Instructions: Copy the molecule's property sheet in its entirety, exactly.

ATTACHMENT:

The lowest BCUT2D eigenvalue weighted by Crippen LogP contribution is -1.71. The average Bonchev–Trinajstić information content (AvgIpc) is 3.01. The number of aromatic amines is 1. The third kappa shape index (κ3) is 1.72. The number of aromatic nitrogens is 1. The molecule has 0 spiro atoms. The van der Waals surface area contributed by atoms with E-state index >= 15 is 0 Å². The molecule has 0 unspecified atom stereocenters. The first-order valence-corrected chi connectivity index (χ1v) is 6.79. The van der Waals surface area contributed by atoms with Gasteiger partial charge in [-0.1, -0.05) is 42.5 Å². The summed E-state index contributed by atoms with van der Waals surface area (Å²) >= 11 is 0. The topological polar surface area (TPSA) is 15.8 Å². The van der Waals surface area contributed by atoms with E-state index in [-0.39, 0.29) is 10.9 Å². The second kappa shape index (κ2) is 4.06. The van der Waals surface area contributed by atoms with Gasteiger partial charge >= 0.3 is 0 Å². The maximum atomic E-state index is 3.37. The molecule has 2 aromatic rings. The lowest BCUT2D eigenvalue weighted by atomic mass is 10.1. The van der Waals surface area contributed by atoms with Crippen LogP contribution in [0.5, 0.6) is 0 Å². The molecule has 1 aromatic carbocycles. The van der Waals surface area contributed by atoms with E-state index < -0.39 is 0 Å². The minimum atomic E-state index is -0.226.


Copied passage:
The lowest BCUT2D eigenvalue weighted by Crippen LogP contribution is -1.71. The average Bonchev–Trinajstić information content (AvgIpc) is 3.01. The number of aromatic amines is 1. The third kappa shape index (κ3) is 1.72. The number of aromatic nitrogens is 1. The molecule has 0 spiro atoms. The van der Waals surface area contributed by atoms with E-state index >= 15 is 0 Å². The molecule has 0 unspecified atom stereocenters. The first-order valence-corrected chi connectivity index (χ1v) is 6.79. The van der Waals surface area contributed by atoms with Gasteiger partial charge in [-0.1, -0.05) is 42.5 Å². The summed E-state index contributed by atoms with van der Waals surface area (Å²) >= 11 is 0. The topological polar surface area (TPSA) is 15.8 Å². The van der Waals surface area contributed by atoms with E-state index in [-0.39, 0.29) is 10.9 Å². The second kappa shape index (κ2) is 4.06. The van der Waals surface area contributed by atoms with Gasteiger partial charge >= 0.3 is 0 Å². The maximum atomic E-state index is 3.37. The molecule has 2 aromatic rings. The lowest BCUT2D eigenvalue weighted by atomic mass is 10.1. The van der Waals surface area contributed by atoms with Crippen LogP contribution in [0.5, 0.6) is 0 Å². The molecule has 1 aromatic carbocycles. The van der Waals surface area contributed by atoms with E-state index < -0.39 is 0 Å². The minimum atomic E-state index is -0.226.